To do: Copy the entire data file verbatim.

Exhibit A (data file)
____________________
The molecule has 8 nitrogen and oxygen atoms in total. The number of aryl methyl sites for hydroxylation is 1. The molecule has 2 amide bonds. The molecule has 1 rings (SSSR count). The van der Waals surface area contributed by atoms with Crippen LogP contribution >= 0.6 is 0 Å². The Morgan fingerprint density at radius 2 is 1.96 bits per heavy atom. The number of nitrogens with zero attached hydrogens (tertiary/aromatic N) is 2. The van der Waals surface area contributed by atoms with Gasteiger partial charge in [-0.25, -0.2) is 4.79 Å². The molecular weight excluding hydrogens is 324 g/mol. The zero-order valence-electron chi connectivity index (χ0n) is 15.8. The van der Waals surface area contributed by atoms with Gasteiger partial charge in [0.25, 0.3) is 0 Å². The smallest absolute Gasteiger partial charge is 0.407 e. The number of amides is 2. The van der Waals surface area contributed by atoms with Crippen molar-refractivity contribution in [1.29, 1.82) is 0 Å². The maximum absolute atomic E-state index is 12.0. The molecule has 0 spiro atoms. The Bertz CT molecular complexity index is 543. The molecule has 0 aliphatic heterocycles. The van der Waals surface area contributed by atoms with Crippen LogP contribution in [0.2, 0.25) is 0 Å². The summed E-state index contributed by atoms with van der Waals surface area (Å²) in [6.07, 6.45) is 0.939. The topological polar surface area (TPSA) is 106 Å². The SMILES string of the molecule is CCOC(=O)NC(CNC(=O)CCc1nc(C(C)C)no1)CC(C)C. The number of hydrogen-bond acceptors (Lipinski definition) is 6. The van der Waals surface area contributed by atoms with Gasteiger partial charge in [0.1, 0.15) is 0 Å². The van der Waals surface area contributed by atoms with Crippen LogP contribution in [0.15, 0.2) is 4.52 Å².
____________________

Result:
The molecule has 8 nitrogen and oxygen atoms in total. The number of aryl methyl sites for hydroxylation is 1. The molecule has 2 amide bonds. The molecule has 1 rings (SSSR count). The van der Waals surface area contributed by atoms with Crippen LogP contribution >= 0.6 is 0 Å². The Morgan fingerprint density at radius 2 is 1.96 bits per heavy atom. The number of nitrogens with zero attached hydrogens (tertiary/aromatic N) is 2. The van der Waals surface area contributed by atoms with Gasteiger partial charge in [-0.25, -0.2) is 4.79 Å². The molecular weight excluding hydrogens is 324 g/mol. The zero-order valence-electron chi connectivity index (χ0n) is 15.8. The van der Waals surface area contributed by atoms with Gasteiger partial charge in [0.25, 0.3) is 0 Å². The smallest absolute Gasteiger partial charge is 0.407 e. The number of amides is 2. The van der Waals surface area contributed by atoms with Crippen molar-refractivity contribution in [1.29, 1.82) is 0 Å². The maximum absolute atomic E-state index is 12.0. The molecule has 0 spiro atoms. The Bertz CT molecular complexity index is 543. The molecule has 0 aliphatic heterocycles. The van der Waals surface area contributed by atoms with Crippen LogP contribution in [0.2, 0.25) is 0 Å². The summed E-state index contributed by atoms with van der Waals surface area (Å²) in [6.07, 6.45) is 0.939. The topological polar surface area (TPSA) is 106 Å². The SMILES string of the molecule is CCOC(=O)NC(CNC(=O)CCc1nc(C(C)C)no1)CC(C)C. The number of hydrogen-bond acceptors (Lipinski definition) is 6. The van der Waals surface area contributed by atoms with Gasteiger partial charge in [0.1, 0.15) is 0 Å². The van der Waals surface area contributed by atoms with Crippen LogP contribution in [0.15, 0.2) is 4.52 Å².